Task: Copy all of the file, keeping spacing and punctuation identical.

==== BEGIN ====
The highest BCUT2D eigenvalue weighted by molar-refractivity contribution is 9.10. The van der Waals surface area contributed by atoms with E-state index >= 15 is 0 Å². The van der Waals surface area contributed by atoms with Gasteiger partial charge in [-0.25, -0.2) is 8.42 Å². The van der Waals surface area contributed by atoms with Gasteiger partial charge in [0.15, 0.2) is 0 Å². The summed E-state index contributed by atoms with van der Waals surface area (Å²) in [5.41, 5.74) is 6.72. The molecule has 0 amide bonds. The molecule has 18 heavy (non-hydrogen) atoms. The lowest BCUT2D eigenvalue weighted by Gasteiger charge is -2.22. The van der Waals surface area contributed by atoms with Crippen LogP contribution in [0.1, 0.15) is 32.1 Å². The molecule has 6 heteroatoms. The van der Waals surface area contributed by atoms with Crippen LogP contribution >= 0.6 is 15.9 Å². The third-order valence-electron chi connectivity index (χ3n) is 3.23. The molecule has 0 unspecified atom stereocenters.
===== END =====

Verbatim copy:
The highest BCUT2D eigenvalue weighted by molar-refractivity contribution is 9.10. The van der Waals surface area contributed by atoms with E-state index >= 15 is 0 Å². The van der Waals surface area contributed by atoms with Gasteiger partial charge in [-0.25, -0.2) is 8.42 Å². The van der Waals surface area contributed by atoms with Gasteiger partial charge in [0.15, 0.2) is 0 Å². The summed E-state index contributed by atoms with van der Waals surface area (Å²) in [5.41, 5.74) is 6.72. The molecule has 0 amide bonds. The molecule has 18 heavy (non-hydrogen) atoms. The lowest BCUT2D eigenvalue weighted by Gasteiger charge is -2.22. The van der Waals surface area contributed by atoms with Crippen LogP contribution in [0.1, 0.15) is 32.1 Å². The molecule has 6 heteroatoms. The van der Waals surface area contributed by atoms with Crippen LogP contribution >= 0.6 is 15.9 Å². The third-order valence-electron chi connectivity index (χ3n) is 3.23. The molecule has 0 unspecified atom stereocenters.